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Bidder challenges KRA tender award

By Jackson Okoth | July 18th 2015
By Jackson Okoth | July 18th 2015

The procurement of an Integrated Customs Management System (ICMS) is headed for yet another round of battle, only hours after the Kenya Revenue Authority (KRA) announced it had signed a contract with the firm that had clinched the deal. One of the bidders, Web Fountain sent a statement indicating that the action by KRA to sign the contract was a nullity that would ‘certainly’ be challenged in court.

The firm through their lawyer Gethenji Marete said the contract had been irregularly procured. “We can confirm that we have instructions to appeal the decision of the Public Procurement Administrative Review Board (PPARB) delivered on July 14, 2015 and pursue our client remedies as by law provided,” he said. “KRA’s haste to enter into a contract is bemusing given the very pertinent findings of the PPARB regarding the procurement process including the legality of Trademark East Africa’s (TMEA) engagement.”

PPARB had dismissed Web Fountain’s appeal against KRA and Trade Mark East Africa on technical grounds. This gave KRA and TMEA a go-ahead to sign the deal.

Concerns raised

However, in its ruling, PPARB raised a number of grey areas in the transaction. “Indeed as you may be aware in the course of proceedings before the PPARB, KRA stated that TMEA was not its agent which begs the question of how KRA would turn around and proceed with a contract in the full knowledge of the concerns raised by PPARB.”

Trade Mark East Africa yesterday circulated a statement to newsrooms to the effect that the said contract had already been signed. “TradeMark East Africa today (yesterday) signed a contract worth $8.45 million (Sh866 million) with Bull SAS Ltd for the supply, installation and commissioning of a new integrated Customs Management System at KRA,” read part of the statement.

TMEA Director General David Stanton said: “Together, we want to reduce the costs of doing trade in Kenya and East Africa. This deal heralds an exciting new chapter in regional economic integration.” KRA Commissioner General John Njiraini said; “It is crucial for KRA to upgrade its Customs Management System (CMS) and enhance its ICT infrastructure. In particular, KRA is exploring to overhaul its CMS as a way of seeking a permanent solution to the numerous challenges it currently encounters.”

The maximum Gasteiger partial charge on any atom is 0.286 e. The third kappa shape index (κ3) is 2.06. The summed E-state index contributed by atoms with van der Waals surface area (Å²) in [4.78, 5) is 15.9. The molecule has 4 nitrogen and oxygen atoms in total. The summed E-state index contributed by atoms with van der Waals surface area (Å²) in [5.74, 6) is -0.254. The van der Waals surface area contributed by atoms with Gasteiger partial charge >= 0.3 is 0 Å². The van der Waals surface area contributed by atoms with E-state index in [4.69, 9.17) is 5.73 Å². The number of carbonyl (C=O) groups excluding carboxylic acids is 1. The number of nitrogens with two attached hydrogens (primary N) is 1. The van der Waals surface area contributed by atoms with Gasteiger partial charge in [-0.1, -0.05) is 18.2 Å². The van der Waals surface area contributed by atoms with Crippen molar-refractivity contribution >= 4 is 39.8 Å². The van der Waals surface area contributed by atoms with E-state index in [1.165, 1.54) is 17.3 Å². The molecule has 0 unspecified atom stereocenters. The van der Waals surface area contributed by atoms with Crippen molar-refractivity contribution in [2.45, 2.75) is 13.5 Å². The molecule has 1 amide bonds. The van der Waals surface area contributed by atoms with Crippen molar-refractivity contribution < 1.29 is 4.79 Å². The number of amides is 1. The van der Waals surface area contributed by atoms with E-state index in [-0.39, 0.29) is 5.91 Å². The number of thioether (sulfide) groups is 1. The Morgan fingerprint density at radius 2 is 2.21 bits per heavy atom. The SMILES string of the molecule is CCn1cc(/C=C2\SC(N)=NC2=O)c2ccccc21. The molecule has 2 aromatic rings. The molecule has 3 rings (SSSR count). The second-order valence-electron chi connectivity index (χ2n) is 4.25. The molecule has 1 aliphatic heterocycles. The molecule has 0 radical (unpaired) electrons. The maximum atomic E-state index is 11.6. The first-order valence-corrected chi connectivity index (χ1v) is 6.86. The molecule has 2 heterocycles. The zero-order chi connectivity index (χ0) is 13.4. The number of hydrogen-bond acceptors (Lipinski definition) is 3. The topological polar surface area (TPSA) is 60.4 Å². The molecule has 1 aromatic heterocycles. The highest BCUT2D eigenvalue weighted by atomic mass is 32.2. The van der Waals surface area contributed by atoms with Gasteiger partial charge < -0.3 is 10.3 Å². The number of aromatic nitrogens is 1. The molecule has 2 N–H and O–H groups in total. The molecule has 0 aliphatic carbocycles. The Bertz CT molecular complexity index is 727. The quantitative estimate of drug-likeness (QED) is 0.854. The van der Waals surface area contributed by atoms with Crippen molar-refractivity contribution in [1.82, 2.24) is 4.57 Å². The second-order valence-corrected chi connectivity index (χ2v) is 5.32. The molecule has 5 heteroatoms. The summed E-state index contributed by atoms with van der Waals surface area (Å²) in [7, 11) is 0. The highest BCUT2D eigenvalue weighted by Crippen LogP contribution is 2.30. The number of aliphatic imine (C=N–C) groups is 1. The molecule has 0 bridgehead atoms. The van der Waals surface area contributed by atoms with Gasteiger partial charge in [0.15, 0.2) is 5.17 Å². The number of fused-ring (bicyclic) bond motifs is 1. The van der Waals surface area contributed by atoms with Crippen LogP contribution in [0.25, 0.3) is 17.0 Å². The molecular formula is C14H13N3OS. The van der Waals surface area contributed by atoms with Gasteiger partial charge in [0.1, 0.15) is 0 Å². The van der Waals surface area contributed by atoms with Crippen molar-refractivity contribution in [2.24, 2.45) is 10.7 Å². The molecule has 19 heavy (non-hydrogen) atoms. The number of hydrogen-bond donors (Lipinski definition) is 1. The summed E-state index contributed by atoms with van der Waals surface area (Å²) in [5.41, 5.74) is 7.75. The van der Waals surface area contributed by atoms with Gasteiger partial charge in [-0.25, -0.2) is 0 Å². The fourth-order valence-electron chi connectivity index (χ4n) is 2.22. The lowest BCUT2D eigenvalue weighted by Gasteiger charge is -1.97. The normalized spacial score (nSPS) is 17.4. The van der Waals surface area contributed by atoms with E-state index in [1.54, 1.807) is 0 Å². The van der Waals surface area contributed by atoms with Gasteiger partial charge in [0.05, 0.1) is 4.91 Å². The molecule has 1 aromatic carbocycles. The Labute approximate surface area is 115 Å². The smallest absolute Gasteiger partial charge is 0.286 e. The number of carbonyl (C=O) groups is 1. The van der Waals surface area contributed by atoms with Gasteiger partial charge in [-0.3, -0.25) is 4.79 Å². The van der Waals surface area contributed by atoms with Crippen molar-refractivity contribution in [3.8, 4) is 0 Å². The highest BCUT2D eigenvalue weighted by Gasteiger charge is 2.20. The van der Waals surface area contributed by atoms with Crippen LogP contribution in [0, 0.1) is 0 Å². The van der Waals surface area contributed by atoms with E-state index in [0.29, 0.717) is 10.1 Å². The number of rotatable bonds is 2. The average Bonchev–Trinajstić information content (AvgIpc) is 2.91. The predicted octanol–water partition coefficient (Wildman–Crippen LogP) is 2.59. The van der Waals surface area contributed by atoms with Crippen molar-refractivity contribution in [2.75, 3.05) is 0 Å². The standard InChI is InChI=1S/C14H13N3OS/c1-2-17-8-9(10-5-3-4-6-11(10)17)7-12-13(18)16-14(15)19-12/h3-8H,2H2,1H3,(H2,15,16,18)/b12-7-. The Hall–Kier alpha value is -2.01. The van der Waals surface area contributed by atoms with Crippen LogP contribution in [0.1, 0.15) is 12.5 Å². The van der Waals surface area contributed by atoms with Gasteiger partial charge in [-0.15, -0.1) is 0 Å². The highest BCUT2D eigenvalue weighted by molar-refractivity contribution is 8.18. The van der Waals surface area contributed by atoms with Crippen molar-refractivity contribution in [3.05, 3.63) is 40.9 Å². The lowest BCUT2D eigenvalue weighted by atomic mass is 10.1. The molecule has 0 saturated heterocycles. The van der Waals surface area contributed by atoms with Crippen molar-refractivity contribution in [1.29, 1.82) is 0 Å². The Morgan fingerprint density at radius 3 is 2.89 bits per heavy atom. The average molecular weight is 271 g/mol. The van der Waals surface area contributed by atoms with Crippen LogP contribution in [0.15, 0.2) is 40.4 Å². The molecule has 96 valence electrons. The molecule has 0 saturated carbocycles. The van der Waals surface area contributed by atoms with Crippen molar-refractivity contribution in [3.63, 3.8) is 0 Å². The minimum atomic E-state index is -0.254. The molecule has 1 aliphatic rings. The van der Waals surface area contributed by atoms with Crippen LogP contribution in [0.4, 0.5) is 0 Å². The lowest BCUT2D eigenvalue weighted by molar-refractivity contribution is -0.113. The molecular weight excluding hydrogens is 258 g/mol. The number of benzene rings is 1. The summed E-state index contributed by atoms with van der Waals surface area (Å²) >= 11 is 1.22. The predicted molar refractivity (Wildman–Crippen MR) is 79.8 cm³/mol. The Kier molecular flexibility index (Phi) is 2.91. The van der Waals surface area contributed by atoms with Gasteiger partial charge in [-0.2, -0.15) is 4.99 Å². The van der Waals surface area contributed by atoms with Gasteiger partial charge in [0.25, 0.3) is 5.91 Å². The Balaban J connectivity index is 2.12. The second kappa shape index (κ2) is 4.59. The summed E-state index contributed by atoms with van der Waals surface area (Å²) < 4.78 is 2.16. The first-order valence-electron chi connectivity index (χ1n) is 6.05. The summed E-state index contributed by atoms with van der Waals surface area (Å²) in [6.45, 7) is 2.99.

PPARB had in their ruling declared that TMEA was not the procuring entity and could only participate in the process as an agent. “It is clear from the advertisement and tender document that KRA was the procuring entity and that Trade Mark was merely acting as an agent,” said the board in its findings.

Minutes of the evaluation committee shows that the ICMS tender, floated by KRA, was evaluated by 16 members, 12 of whom were employees of KRA while only three were from Trade Mark and one an employee of audit firm KPMG.

While KRA sought to remove itself from the deal by insisting that it was not the procuring entity, the board found this peculiar.

“The board wishes to observe that a private firm acting independently of a public body cannot purport to carry out a public procurement of a public body and if it does, then such procurement would be a nullity,” read the PPARB ruling.

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